Relevant Differentiation Has Some Rules
First, identify a customer target.
Brands need to have a target customer in mind. Wanting to be a brand-business for everyone is a big thought. But, that strategy can genericize a brand. Even big brands such as McDonald’s identify target audiences. Having a target audience in mind does not mean other customers cannot use your brand. No one is going to stop a customer at the front door because that customer does not fit the target audience description. Focus is clarifying and strategically sound. Also, it is possible to have more than one target audience. McDonald’s has young adults but it also has caregivers with kids.
When a brand says it is for anyone and everyone, that brand tends to be liked by a lot of people but loved by very few. Taco Bell and Chipotle know their target customers. Both brands also know that because of their focus on a specific target audience, the brands will attract like-minded others. Having a tight understanding of the customer is FEDA: a focused enduring differential advantage.
All these new taco brands agree that they want to be something for everyone. As they describe their brands, being something for everyone is more than just having a wide variety of menu items – from traditional proteins to plant proteins – and from tacos to bowls and burritos. Something for everyone also includes pricing. No one should be priced out of the restaurant. So, even with full service and a bar, there are entry level tacos.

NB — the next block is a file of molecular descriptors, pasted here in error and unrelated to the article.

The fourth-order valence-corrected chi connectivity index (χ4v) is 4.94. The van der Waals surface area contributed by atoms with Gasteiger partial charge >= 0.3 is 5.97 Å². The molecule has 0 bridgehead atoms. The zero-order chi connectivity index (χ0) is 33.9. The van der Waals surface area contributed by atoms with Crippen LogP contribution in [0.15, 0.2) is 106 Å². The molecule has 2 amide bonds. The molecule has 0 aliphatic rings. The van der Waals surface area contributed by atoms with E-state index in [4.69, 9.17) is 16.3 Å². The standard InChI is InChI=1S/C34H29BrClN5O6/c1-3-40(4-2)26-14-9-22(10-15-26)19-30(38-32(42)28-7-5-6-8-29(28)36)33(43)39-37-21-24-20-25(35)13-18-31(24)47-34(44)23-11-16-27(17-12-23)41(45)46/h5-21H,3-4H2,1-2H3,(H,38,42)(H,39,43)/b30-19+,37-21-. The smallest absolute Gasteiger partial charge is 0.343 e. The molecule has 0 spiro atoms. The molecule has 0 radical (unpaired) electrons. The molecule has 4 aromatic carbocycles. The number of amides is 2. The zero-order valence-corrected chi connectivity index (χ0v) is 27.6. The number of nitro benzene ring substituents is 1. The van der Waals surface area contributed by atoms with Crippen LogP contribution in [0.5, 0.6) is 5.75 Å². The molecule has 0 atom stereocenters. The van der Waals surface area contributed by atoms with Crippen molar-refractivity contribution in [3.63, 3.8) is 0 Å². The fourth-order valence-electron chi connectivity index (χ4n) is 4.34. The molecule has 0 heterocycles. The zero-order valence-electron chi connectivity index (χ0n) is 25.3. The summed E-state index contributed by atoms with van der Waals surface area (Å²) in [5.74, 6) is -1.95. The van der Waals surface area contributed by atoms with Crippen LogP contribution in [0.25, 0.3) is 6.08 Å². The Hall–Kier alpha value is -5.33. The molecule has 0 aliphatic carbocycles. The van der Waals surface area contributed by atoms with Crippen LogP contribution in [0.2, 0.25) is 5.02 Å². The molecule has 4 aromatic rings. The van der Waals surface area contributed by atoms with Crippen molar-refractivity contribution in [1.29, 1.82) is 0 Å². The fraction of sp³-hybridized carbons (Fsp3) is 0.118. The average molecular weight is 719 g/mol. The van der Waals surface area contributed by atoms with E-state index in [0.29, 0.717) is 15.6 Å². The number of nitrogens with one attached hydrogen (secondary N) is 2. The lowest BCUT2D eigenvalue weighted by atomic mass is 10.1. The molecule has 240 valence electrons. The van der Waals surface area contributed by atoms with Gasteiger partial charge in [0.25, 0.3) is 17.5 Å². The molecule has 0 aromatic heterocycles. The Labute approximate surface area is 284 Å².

Second, identify the relevant differentiated benefits and rewards.
It is easy to think that a brand-business’ features are its benefits. This is incorrect. Features are support for benefits and rewards. To have a clear, compelling brand-business promise, know the functional benefits and emotional and social rewards the brand delivers to users. Tastes are important. This is food, after all. No one wants food that does not taste good or does not excite on some level. But, tastes are the support for why the customer wants to eat at this restaurant and how eating at this restaurant makes customers feel.
For these new taco concepts, the goal is “tastes and flavors” beyond the standards offered by Taco Bell and Chipotle. The flavor profiles are global or specific to a Mexican region not yet explored by other Tex-Mex establishments. The idea is to be either globally inspired or as one restaurant states, Taco Bell on steroids.
In the descriptions of the new taco restaurants, there is no insight as to how tastes and flavors support the benefits and rewards, nor any understanding of exactly what these benefits and rewards are exactly.
Third, have a customer-based view of the marketplace.
Let the customers’ needs, problems and unmet needs create the competitive set. Do these new taco restaurants see each other as the competition? Or do they see Taco Bell and/or Chipotle as the competition. Understanding the brand-business’ customer-perceived perception may surprise.
This is especially important when attempting to define the particular market segment in which you believe your brand-business will win. Based on the comments from the creators of these new taco brands, the market segment is ill-defined. Is this Taco Bell with full service and a bar? Is this Chipotle but more inclusive? Is this non-traditional tacos?